Corey sits in his car, envelope of money in one hand and ransom note in the other. He looks around the empty street wondering how the hell he ended up in the middle of all this. But honestly, he knew. He knew exactly how the hell he ended up owing Frank Lowery 10 grand.
Corey and his wife Shuana were happy, ecstatic rather, when they received the call from their daughter that she had found the one. She and Frank planned on coming up to visit for a weekend so they could meet him. “You’ll love him”, she had said. “he’s nothing like anyone I ever dated in the past.” Corey remembers the relief that swept over him thinking that his daughter finally moved passed her tattoo cigarette rebel type stage. Maybe this Frank was a business man. Maybe he owned a house or even a nicely decorated apartment. Maybe his parents weren’t divorced.
Corey smiles to himself. It’s a how-could-I-have-been-so-naive smile. When Grace said “nothing like anyone I ever dated” what she meant was psychotic. Literally. She met him on the steps outside a psychiatric ward on the outskirts of Albany. Grace, like her mother, was the life saver type, always thinking she could change people. Her mother, however has a success story very few people share. Not many people could have done what she did. Corey has been sober for just over twenty years now.
The patchy yellow grass crunches a bit under Corey’s feet as he makes his way to the front door. He hopes his daughter is in another room. He doesn’t think he can handle the sight of whatever Frank might have done to her just yet. Actually, he is not really sure what to expect. True to Frank’s cryptic nature, the ransom note read like a riddle. From what Corey deciphered, the $10,000 was a “dowry for Lowery”. Frank never even gave Corey an option to decline a marriage request. It also stated that if Corey did not bring the money to this address by 12 noon on April 20th, he would be forced to see Grace in a way he has never seen her before.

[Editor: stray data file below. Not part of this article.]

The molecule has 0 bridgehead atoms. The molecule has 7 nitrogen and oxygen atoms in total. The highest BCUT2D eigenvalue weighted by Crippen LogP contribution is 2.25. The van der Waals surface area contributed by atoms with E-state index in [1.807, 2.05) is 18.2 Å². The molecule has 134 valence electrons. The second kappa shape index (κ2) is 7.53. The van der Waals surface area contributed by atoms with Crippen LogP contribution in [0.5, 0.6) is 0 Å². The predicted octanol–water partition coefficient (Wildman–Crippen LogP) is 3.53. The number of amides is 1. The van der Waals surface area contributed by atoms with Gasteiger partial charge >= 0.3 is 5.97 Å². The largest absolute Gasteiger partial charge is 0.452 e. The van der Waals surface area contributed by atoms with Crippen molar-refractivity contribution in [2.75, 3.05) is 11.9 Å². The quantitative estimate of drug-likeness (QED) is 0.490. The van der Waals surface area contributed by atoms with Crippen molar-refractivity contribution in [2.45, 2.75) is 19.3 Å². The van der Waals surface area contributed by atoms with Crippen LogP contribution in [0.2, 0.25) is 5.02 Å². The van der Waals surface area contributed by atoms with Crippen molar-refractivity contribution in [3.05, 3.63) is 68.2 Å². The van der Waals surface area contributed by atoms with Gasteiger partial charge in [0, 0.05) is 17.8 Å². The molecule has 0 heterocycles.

Corey shudders now at his mind’s image of his daughter possibly naked, tied down to a table with her legs spread. Before he can even knock on the door, Frank opens it as much as the chain lock will allow. The house looks dark and reeks of stale beer and moth balls. Frank does not say one word but instead holds out his hand for the envelope. Corey hesitates. Should he run? Would his parental instincts kick in allowing him to bust open the door? Should he ask to see his daughter right now?
Suddenly, a strong fury bubbles up through Corey. A ransom note? 10 grand? No sober middle class 62 year-old should have to deal with these games. Corey kicks open the door, pulls out the shot gun hidden in the back of his pants and without hesitation, shoots Frank in the leg.
Corey considers himself a good Christian man. Death was something he would never bestow on to anyone. The wound was to merely buy him time to find his daughter and get the hell out of there. Out of both fear and adrenaline, he shoots Frank in the other leg and drops the lamp standing by the door on his head. Corey then runs through the house in desperate search for his daughter. He calls out her name over and over but hears nothing. Once upstairs, he comes up to a locked door. He uses the final bullet to break down the lock. It takes him a split second to decide that in whatever state he found his daughter, it would have to wait to be processed; He simply grabs her and runs.
He notes not to trip over the now unconscious Frank and runs straight to his car. He places his daughter in the back seat, picks up the shredded train of the wedding dress and closes the door. Corey presses the gas pedal down hard and doesn’t stop once until his car is parked at the police station. He sits there for just a second taking note that his entire body trembles. When he turns around to take a look at his daughter, “forced to see Grace in a way he has never seen her before” completely understates the fact that this girl is not Corey’s daughter at all.